Sunset Boulevard is a 1950 film noir written and directed by Billy Wilder. It follows Joe Gillis, a struggling screenwriter, as he stumbles upon former movie star Norma Desmond. The latter persuades Joe to help her make a comeback by all means necessary. Named after a major street in Hollywood, the film explores the darkness in the glamour of the American film industry.
The film begins as a group of police investigators examine Joe Gillis’ body in a pool of a mansion on Sunset Boulevard. Joe recounts the events leading up to his death from six months prior.
Then, Joe was a struggling screenwriter who hoped for his new story to generate some interest from Paramount Pictures. The story was heavily criticised by script reader and aspiring writer Betty Schaefer. Joe was later running away from repossession people who were after his car. Here, he hid in a driveway of a mansion he thought was abandoned. The mansion actually belonged to Norma Desmond, a silent movie star who was no longer in her golden years. Upon learning that Joe was a screenwriter, Desmond asked his opinion on her screenplay about princess Salome. Joe found the script horrible but sweet-talked Desmond into hiring him to fix her script.
Joe became a frequent occupant at the mansion, partially against his will. He learnt about Desmond’s obsession with returning to her life of fame and love. He also learnt that the fan letters she received had been sent by her butler, Max. Came New Year’s Eve, Joe realised Desmond had fallen in love with him. Upon rejection, Desmond stormed into her room. Joe went to his friend Artie’s party, whose middle-class liveliness was the opposite of the atmosphere at the mansion. Joe met Betty again, who was revealed to be engaged to Artie, and claimed to see potential in one of the scenes in Joe’s earlier screenplay. Their talk is interrupted by a call from Max telling Joe that Desmond had slit her wrists. Joe returned to Desmond and the two became lovers.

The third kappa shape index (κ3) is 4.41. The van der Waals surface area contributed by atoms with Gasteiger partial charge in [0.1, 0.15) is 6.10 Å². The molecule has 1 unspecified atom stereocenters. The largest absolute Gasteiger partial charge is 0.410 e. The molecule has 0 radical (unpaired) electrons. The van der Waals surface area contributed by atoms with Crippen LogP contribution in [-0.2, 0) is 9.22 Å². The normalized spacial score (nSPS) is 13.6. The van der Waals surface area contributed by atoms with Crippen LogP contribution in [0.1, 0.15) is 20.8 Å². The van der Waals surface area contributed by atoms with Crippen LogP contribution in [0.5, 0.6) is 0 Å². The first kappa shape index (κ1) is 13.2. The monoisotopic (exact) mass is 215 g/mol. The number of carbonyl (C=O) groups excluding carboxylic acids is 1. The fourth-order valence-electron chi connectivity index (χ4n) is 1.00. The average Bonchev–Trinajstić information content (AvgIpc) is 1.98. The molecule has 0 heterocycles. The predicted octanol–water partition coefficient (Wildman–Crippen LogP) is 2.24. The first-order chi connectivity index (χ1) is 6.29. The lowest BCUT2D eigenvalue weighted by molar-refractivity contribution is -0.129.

The edited screenplay of Salome was sent to Cecil B. Demille, a former director of Desmond-led pictures. The mansion then received multiple calls from Paramount Pictures but not from Demille himself, thus were refused by Desmond. Max later drove her to the studio to meet Demille in person. Desmond was greeted with respect out of courtesy and mistook it for her finally making a comeback. Max learnt that the calls from Paramount had been to ask to rent the exotic car Desmond had for a film. Desmond was not disclosed of this. She went on rigorous beautifying treatment while Joe snuck out at night to meet Betty and wrote an original screenplay with her. In these nights, they fell in love, despite Betty’s engagement.